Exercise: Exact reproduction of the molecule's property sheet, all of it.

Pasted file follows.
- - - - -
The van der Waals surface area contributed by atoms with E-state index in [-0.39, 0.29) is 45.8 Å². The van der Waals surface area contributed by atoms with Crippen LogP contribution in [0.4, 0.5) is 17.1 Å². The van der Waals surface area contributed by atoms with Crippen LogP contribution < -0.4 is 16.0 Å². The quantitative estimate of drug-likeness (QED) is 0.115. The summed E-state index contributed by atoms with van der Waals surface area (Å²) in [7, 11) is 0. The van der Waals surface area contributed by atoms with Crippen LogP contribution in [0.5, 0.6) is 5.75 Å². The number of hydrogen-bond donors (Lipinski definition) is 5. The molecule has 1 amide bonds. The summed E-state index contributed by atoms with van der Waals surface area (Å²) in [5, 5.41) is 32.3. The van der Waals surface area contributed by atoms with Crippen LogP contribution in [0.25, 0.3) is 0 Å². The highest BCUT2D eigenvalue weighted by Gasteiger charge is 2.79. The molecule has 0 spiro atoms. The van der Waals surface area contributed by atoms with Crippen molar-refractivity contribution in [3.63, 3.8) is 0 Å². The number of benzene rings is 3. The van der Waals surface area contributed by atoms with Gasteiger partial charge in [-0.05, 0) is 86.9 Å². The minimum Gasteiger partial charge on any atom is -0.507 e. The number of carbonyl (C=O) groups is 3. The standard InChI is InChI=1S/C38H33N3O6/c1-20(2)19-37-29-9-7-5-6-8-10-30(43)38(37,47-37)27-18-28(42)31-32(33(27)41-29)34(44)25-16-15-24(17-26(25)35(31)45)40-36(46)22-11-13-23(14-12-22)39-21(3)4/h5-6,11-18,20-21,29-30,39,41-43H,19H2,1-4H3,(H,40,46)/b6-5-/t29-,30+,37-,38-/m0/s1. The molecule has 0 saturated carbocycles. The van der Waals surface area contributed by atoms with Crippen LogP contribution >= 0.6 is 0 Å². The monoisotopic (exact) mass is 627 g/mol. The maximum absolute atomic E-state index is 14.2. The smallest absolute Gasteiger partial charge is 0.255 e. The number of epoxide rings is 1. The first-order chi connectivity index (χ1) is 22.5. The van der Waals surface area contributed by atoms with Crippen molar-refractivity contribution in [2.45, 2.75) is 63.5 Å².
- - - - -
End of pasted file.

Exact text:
The van der Waals surface area contributed by atoms with E-state index in [-0.39, 0.29) is 45.8 Å². The van der Waals surface area contributed by atoms with Crippen LogP contribution in [0.4, 0.5) is 17.1 Å². The van der Waals surface area contributed by atoms with Crippen LogP contribution < -0.4 is 16.0 Å². The quantitative estimate of drug-likeness (QED) is 0.115. The summed E-state index contributed by atoms with van der Waals surface area (Å²) in [7, 11) is 0. The van der Waals surface area contributed by atoms with Crippen LogP contribution in [0.5, 0.6) is 5.75 Å². The number of hydrogen-bond donors (Lipinski definition) is 5. The molecule has 1 amide bonds. The summed E-state index contributed by atoms with van der Waals surface area (Å²) in [5, 5.41) is 32.3. The van der Waals surface area contributed by atoms with Crippen LogP contribution in [0.25, 0.3) is 0 Å². The highest BCUT2D eigenvalue weighted by Gasteiger charge is 2.79. The molecule has 0 spiro atoms. The van der Waals surface area contributed by atoms with Crippen molar-refractivity contribution in [3.63, 3.8) is 0 Å². The number of benzene rings is 3. The van der Waals surface area contributed by atoms with Gasteiger partial charge in [-0.05, 0) is 86.9 Å². The minimum Gasteiger partial charge on any atom is -0.507 e. The number of carbonyl (C=O) groups is 3. The standard InChI is InChI=1S/C38H33N3O6/c1-20(2)19-37-29-9-7-5-6-8-10-30(43)38(37,47-37)27-18-28(42)31-32(33(27)41-29)34(44)25-16-15-24(17-26(25)35(31)45)40-36(46)22-11-13-23(14-12-22)39-21(3)4/h5-6,11-18,20-21,29-30,39,41-43H,19H2,1-4H3,(H,40,46)/b6-5-/t29-,30+,37-,38-/m0/s1. The molecule has 0 saturated carbocycles. The van der Waals surface area contributed by atoms with Crippen LogP contribution >= 0.6 is 0 Å². The monoisotopic (exact) mass is 627 g/mol. The maximum absolute atomic E-state index is 14.2. The smallest absolute Gasteiger partial charge is 0.255 e. The number of epoxide rings is 1. The first-order chi connectivity index (χ1) is 22.5. The van der Waals surface area contributed by atoms with Crippen molar-refractivity contribution in [2.45, 2.75) is 63.5 Å².